Article element (HTML5)

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HTML5 Article is a HTML5 semantic element, similar to <section> and <header>. It is most commonly used to contain information that may be distributed independently from the rest of the site or application it appears in.

Features and usage[edit]

The HTML5 <article> element represents a complete composition in a web page or web application that is independently distributable or reusable, e.g. in syndication. This could be a forum post, a magazine or newspaper article, a blog entry, a user-submitted comment, an interactive widget or gadget, or any other independent item of content.[1]

Examples[edit]

At its most basic, <article> can be used to encapsulate a body of text and a corresponding title like so:

<article>
  <h2>Insert Title Here</h2>
  <p>Insert  a paragraph of text here</p>
</article>

Forum entries and comments are typically implemented by nesting <article> tags:

<article>
  <header>
    <h1>Entry Title</h1>
    <p>Header Info</p>
  </header>
  <p>Content of entry...</p>
  <article>
    <header>
      <h2>Author: John Smith</h2>
      <p>Comment Info</p>
    </header>
    <p>Comment text...</p>
  </article>
  <article>
    <header>
      <h2>Author: Jane Johnson</h2>
      <p>2nd Comment's Info</p>
    </header>
    <p>Comment text...</p>
  </article>
</article>

Attributes[edit]

The <article> element only includes the global HTML attributes such as contenteditable, id, and title.[2] However, pubdate, an optional boolean attribute of the <time> element, is often used in conjunction with <article>. If present, it indicates that the <time> element is the date the <article> was published. Note that pubdate applies only to the parent <article> element, or to the document as a whole.[3]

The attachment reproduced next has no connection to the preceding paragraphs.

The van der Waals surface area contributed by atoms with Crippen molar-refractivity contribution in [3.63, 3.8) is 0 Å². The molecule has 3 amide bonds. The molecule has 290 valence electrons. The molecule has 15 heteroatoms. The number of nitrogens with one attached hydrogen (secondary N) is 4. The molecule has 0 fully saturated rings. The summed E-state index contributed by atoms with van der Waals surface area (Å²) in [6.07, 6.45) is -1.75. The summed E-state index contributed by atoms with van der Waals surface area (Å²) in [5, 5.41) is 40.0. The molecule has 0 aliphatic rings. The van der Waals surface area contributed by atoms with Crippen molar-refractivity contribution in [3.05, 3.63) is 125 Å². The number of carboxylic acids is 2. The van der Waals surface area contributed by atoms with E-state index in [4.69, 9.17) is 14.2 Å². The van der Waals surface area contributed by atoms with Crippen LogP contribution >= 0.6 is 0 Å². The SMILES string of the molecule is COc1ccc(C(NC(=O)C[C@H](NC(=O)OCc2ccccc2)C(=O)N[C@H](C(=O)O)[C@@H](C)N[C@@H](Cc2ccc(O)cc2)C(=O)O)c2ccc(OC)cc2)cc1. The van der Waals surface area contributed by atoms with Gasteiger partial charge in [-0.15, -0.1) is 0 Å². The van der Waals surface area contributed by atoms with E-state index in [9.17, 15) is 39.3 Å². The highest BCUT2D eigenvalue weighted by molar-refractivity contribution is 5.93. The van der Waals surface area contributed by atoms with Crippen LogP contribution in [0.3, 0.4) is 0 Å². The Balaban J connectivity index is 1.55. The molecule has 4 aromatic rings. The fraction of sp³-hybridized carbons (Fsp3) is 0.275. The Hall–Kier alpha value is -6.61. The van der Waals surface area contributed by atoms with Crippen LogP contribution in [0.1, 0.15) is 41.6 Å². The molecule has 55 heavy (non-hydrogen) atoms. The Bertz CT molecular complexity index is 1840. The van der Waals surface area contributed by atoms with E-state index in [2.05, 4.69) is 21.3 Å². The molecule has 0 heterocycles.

Comparison with <section>[edit]

HTML5 introduced both <article> and <section>. Both are semantic tags, defining sections in a document, such as chapters, headers, footers[4] but the <article> element is effectively a specialized kind of <section> has a more specific meaning, referring to an independent, self-contained block of related content.[3][5]

Nesting examples[edit]

To better organize independent content <section> tags can be nested inside <article> tags:

<article>
  <h2>Names of Shapes</h2>
  <p>There are several different types of shapes...</p>
  <section>
    <h4>Triangles</h4>
    <p>Here is some info about triangles</p>
  </section>
  <section>
    <h4>Circles</h4>
    <p>These Pi-shaped wonders are mesmerizing and...</p>
  </section>
</article>

Conversely, it may sometime be appropriate to nest an <article> element inside a <section> element. For example, in a web page containing several articles on varying subjects:

  <section>
    <h1>Articles about Paris Tourism</h1>
    <article>
      <h3>The Eiffel Tower</h3>
      <p>Standing at over 12 inches high...</p> 
    </article>
    <article>
      <h3>The Louvre</h3>
      <p>A must-see in Paris tourism...</p>
    </article>
  </section>

Browser support[edit]

The following browsers have support for this element:[6]

  • Desktop
  • Mobile
    • Android 2.2 and higher
    • Firefox Mobile (Gecko) 4.0 and higher
    • IE Mobile 9.0 and higher
    • Safari Mobile 5.0 and higher
    • Opera Mobile 11.0 and higher

References[edit]

  1. ^ "HTML5 article element - W3C". W3.org. Retrieved 2014-05-08. 
  2. ^ https://developer.mozilla.org/en-US/docs/Web/HTML/Element/article Mozilla Developer Network
  3. ^ a b http://html5doctor.com/the-article-element/ The article element - HTML5 Doctor
  4. ^ "The section tag". W3Schools. 2014-04-30. Retrieved 2014-05-08. [unreliable source?]
  5. ^ "HTML5: Section or Article?". Iandevlin.com. 2013-08-19. Retrieved 2014-05-08. 
  6. ^ http://caniuse.com/#search=article